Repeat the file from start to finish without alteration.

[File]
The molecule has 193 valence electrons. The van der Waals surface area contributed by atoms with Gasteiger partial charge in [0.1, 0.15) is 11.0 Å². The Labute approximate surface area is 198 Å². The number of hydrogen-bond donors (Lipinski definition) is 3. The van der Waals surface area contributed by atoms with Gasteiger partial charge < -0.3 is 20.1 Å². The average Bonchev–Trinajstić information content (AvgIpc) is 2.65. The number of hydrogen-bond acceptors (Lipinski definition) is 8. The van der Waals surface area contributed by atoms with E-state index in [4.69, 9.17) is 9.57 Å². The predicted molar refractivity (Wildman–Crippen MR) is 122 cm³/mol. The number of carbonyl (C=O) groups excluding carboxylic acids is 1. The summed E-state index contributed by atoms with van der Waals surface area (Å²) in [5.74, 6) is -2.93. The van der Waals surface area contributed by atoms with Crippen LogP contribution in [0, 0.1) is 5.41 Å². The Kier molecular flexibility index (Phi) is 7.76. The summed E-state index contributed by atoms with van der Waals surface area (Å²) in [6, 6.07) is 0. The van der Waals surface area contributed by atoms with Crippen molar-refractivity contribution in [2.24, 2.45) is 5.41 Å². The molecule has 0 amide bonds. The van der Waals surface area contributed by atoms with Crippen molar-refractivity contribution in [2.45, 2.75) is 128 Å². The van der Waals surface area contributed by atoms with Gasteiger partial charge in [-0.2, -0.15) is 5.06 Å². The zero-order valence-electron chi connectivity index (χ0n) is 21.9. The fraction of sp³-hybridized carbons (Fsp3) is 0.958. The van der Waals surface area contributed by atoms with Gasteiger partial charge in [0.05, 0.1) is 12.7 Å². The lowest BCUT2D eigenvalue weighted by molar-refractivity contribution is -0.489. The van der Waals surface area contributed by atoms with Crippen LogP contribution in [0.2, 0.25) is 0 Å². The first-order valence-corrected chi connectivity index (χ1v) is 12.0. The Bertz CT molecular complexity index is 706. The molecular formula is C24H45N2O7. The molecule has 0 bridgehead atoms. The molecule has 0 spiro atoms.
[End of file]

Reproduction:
The molecule has 193 valence electrons. The van der Waals surface area contributed by atoms with Gasteiger partial charge in [0.1, 0.15) is 11.0 Å². The Labute approximate surface area is 198 Å². The number of hydrogen-bond donors (Lipinski definition) is 3. The van der Waals surface area contributed by atoms with Gasteiger partial charge < -0.3 is 20.1 Å². The average Bonchev–Trinajstić information content (AvgIpc) is 2.65. The number of hydrogen-bond acceptors (Lipinski definition) is 8. The van der Waals surface area contributed by atoms with E-state index in [4.69, 9.17) is 9.57 Å². The predicted molar refractivity (Wildman–Crippen MR) is 122 cm³/mol. The number of carbonyl (C=O) groups excluding carboxylic acids is 1. The summed E-state index contributed by atoms with van der Waals surface area (Å²) in [5.74, 6) is -2.93. The van der Waals surface area contributed by atoms with Crippen LogP contribution in [0, 0.1) is 5.41 Å². The Kier molecular flexibility index (Phi) is 7.76. The summed E-state index contributed by atoms with van der Waals surface area (Å²) in [6, 6.07) is 0. The van der Waals surface area contributed by atoms with Crippen molar-refractivity contribution in [2.24, 2.45) is 5.41 Å². The molecule has 0 amide bonds. The van der Waals surface area contributed by atoms with Crippen molar-refractivity contribution in [2.45, 2.75) is 128 Å². The van der Waals surface area contributed by atoms with Gasteiger partial charge in [-0.2, -0.15) is 5.06 Å². The zero-order valence-electron chi connectivity index (χ0n) is 21.9. The fraction of sp³-hybridized carbons (Fsp3) is 0.958. The van der Waals surface area contributed by atoms with Gasteiger partial charge in [0.05, 0.1) is 12.7 Å². The lowest BCUT2D eigenvalue weighted by molar-refractivity contribution is -0.489. The van der Waals surface area contributed by atoms with Crippen LogP contribution in [0.2, 0.25) is 0 Å². The first-order valence-corrected chi connectivity index (χ1v) is 12.0. The Bertz CT molecular complexity index is 706. The molecular formula is C24H45N2O7. The molecule has 0 bridgehead atoms. The molecule has 0 spiro atoms.